Stanley Kubrick & ‘2001’: Over Budget and Behind Schedule — but a Radical Classic

July 26 would have been the 88th birthday of Stanley Kubrick, one of Hollywood’s all-time greats. His output was slim — only 13 films in a 40-year career — but his batting average was very high.

Over the decades, Variety chronicled his various films, including “2001: A Space Odyssey.” It began filming in London in December 1965, aiming for a Christmas 1966 release. In September 1966, MGM president Robert H. O’Brien told Variety that the film had been delayed and its original $6 million budget wasn’t enough. “Stanley is an honest fellow and he simply admitted to me that he hadn’t anticipated the tremendous technical problems he’d have with all the fantastic special effects he wanted. For $6 million, we could have had a Buck Rogers sort of thing, but for the extra million we’ve got what we originally planned. Should we have told him to stop at $6 million? Why have Buck Rogers at $6 million when you can have Kubrick at $7 million?”

O’Brien admitted that several of MGM’s other films also had gone over budget, including “The Dirty Dozen,” “Blow-Up,” and Roman Polanski’s “The Vampire Killers.”

MGM delayed the “2001” opening until spring 1967, then October 1967, and finally Easter 1968. In December 1967, two years after it began shooting, O’Brien gave the update that shooting had finished on “2001” and it was being scored and edited. And the budget had grown to $9.5 million.

Anticipation was high, partly because of the delays and the mystery surrounding the film, but mostly because everyone was curious to see what the director of “Lolita” and “Dr. Strangelove” would come up with. In March 1968, just a few weeks before the film’s launch, writer Arthur C. Clarke told Variety reporter Jerry Beigel that Kubrick’s secrecy was not a PR stunt. “There were times when he cleared the entire set, and only he and the cameramen know what was filmed.”

Clarke said he and Kubrick wrote the novel and screenplay simultaneously, expanding on a short story by Clarke 20 years earlier. The two spent “nearly all of 1964 writing and discussing the project. The next year was spent polishing the script, drawing on technical advice from the National Aeronautics & Space Administration and some 40 private corporations and other physical work of preparing the picture.”

Clarke said there was little or no change in the film as it progressed, thanks to the duo’s thorough preparations. The most difficult part of the picture came after principal photography. “There are more than 200 special-effects sequences,” Clarke said. “Kubrick had gigantic wall charts in his office that tracked all the space operations and indicated possible bottlenecks. We worked very closely with NASA, particularly with the Apollo program boys and (astronaut) Deke Slayton.” Clarke described one sequence “where the spaceship seems to be rushing past exploding stars that will put the psychedelic boys out of business.”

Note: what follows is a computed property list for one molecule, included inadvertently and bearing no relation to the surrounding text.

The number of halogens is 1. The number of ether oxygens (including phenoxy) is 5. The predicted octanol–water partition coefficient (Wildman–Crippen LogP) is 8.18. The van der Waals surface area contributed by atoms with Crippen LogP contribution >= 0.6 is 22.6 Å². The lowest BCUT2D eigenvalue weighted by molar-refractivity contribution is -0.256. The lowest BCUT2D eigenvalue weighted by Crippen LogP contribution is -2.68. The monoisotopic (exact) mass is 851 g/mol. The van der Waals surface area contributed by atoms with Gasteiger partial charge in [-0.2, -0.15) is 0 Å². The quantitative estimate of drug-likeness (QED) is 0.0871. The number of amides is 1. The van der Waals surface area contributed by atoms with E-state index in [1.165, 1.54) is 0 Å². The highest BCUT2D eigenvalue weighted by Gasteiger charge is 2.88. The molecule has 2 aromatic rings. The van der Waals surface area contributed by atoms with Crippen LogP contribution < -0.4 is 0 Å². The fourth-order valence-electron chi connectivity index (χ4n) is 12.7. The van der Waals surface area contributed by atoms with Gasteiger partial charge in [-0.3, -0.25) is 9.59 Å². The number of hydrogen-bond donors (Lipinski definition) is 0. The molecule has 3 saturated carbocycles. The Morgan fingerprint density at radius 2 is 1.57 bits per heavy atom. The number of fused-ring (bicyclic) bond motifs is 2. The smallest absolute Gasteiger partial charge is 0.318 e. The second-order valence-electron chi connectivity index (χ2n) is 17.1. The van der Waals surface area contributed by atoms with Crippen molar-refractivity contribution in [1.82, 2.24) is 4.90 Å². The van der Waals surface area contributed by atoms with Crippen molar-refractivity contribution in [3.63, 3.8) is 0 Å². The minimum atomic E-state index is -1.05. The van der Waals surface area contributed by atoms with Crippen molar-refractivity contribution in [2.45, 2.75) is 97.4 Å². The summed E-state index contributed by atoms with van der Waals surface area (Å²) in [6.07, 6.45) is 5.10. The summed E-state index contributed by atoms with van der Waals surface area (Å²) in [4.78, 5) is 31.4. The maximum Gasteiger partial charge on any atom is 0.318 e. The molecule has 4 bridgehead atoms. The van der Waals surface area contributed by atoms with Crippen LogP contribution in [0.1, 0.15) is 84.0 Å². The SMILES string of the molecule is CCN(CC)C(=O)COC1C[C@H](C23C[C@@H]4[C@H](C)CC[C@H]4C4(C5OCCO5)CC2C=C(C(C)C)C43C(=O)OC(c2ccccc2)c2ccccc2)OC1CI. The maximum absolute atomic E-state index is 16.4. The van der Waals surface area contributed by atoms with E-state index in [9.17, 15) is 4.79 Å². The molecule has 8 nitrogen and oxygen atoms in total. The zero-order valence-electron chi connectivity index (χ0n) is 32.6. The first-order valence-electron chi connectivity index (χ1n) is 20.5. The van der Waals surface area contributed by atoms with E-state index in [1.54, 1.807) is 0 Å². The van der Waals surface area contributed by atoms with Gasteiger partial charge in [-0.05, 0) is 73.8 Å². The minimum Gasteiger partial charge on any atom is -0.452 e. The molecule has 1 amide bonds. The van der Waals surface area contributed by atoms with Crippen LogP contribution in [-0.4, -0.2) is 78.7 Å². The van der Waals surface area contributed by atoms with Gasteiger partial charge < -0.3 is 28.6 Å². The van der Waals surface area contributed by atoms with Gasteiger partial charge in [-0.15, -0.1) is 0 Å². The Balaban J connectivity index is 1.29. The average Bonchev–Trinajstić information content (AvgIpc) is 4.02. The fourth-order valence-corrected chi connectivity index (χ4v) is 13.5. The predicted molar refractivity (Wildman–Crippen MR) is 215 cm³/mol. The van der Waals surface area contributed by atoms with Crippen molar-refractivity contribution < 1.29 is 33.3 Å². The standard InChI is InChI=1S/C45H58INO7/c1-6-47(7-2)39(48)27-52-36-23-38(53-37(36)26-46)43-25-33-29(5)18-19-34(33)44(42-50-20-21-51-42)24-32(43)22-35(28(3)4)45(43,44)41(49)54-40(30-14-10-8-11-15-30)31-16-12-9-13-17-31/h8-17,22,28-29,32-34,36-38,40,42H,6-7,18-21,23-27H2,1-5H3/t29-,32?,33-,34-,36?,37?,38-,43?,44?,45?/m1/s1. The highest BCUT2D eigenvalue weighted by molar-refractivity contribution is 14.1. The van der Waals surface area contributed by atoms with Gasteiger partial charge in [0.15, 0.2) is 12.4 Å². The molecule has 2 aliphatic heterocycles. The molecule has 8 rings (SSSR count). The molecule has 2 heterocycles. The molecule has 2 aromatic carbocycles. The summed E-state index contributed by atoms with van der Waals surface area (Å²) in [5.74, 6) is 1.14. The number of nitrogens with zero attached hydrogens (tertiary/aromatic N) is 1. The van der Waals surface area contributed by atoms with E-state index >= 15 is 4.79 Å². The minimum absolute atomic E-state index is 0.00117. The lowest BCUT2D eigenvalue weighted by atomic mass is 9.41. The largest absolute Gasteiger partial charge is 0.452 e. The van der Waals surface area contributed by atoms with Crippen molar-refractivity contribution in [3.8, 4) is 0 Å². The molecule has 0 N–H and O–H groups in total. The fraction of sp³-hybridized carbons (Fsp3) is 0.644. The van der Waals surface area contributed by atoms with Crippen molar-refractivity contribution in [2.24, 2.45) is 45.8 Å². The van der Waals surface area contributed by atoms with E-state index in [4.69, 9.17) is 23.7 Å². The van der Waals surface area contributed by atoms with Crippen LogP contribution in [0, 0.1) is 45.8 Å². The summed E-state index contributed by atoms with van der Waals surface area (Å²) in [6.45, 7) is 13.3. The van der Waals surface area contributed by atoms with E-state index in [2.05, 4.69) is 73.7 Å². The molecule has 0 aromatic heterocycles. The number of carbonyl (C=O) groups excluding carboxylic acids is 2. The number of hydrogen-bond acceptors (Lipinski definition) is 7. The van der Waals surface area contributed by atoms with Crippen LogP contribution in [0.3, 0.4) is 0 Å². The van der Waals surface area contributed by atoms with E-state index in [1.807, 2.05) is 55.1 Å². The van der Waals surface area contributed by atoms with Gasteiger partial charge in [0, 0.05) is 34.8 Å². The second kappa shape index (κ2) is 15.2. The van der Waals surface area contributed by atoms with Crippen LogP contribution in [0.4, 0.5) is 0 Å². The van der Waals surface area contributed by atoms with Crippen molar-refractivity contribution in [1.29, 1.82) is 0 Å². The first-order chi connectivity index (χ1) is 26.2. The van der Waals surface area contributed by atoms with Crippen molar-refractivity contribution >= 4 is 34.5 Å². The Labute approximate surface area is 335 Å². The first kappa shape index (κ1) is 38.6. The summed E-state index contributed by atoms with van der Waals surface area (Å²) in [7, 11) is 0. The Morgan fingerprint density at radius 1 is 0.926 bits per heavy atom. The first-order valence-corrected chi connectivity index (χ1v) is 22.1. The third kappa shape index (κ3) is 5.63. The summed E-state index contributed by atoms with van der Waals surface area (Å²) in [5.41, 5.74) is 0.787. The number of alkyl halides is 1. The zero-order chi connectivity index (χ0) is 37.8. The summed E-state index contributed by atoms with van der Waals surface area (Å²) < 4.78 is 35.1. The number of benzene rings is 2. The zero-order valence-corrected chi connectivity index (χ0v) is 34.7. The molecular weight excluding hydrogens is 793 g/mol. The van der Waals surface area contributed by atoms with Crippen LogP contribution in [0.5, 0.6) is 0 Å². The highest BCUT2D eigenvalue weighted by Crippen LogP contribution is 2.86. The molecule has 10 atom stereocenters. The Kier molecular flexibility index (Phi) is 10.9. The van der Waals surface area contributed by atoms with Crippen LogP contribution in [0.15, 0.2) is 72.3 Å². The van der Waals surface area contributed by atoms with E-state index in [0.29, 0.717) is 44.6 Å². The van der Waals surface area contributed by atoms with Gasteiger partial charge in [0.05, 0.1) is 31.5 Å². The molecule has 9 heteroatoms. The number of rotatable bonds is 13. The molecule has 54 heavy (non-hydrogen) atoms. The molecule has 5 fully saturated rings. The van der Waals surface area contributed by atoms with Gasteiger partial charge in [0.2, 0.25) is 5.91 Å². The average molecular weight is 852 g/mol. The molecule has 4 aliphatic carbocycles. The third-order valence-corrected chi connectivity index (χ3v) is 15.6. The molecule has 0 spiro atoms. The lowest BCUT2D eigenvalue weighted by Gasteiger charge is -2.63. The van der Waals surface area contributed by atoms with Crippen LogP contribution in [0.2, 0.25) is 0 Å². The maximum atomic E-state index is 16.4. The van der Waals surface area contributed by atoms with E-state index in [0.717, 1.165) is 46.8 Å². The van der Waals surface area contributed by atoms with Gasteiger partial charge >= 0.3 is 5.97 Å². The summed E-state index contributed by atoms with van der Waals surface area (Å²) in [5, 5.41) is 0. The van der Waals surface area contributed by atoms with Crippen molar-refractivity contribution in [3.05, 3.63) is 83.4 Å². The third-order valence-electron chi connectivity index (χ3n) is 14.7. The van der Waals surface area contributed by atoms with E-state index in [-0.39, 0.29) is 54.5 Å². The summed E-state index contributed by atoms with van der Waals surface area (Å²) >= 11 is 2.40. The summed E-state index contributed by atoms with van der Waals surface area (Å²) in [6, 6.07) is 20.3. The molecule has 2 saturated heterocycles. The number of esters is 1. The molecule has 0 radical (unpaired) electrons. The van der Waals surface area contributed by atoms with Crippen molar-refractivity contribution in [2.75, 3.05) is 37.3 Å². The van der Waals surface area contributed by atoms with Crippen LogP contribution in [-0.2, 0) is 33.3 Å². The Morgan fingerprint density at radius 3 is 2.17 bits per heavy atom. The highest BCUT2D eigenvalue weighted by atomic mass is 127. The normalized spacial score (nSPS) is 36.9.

However, he never explained who “the psychedelic boys” were.

On March 27, 1968 a Variety report said the MGM lab was been working around the clock, using 31 workers in sound and editing departments to ready the 70m prints and six-track stereo of the film for its world premiere. Kubrick and his film editor, Ray Lovejoy, joined in March 16, working up to 15 hours a day. MGM chief projectionist Frank McBrien was checking projection equipment in all theaters where the movie was scheduled to play.

The film had its world premiere in Washington, D.C., on April 2, 1968, with Kubrick in attendance. He also went to the New York premiere but didn’t attend in L.A., thanks to his aversion to flying.

Critical reaction was mixed. Many reviewers complained that the plot made no sense, and some balked at Kubrick’s explanation, “I wanted to make a non-verbal statement, one that would affect people on the visceral, emotional and psychological levels.” But Variety predicted it could be “the first ‘serious’ or ‘intellectual’ pic to (become a hit) sans significant critical support.” As a safety measure, Metro wanted to build word of mouth for the film, which was slowly opening around the U.S. So the studio gathered a list of fans of the film, including Paul Newman, Joanne Woodward, Warren Beatty, Mick Jagger, John Lennon, Mike Nichols, Henry Fonda and Stanley Donen.

And MGM successfully targeted an audience that would appreciate Kubrick’s non-linear approach. More than a year after its debut, Variety in 1969 reported that the pic was still in exclusive engagements “in cities with the largest concentrations of hippies — L.A., 65th week; Toronto, 58th; Seattle, 58th; Frisco, 55th; San Jose, 50th.” At that point, the film had made back its costs at the domestic box office, and all overseas money was gravy.

The film eventually played 80 weeks in Los Angeles, earning $2.5 million at the Pacific Warner (later the Hollywood Pacific). It held the L.A. single-screen record tally for several years, until “Deep Throat” at the Pussycat Hollywood eventually exceeded that amount in 1974.

After “2001,” Kubrick made only five more films, including the 1980 classic “The Shining.” (For more on that film, go to Lee Unkrich’s website TheOverlookHotel, which carries the work of painters, designers and writers who were inspired by the film.) Kubrick’s final film was “Eyes Wide Shut,” released a few months after he died at age 70 on March 7, 1999.

It’s easy to imagine bloggers today flogging Kubrick over his prolonged schedule and inflated budget for “2001.” But the film turned out to be wildly profitable, beloved by audiences, and a big influence on “Star Wars” and every other VFX-heavy movie that followed.

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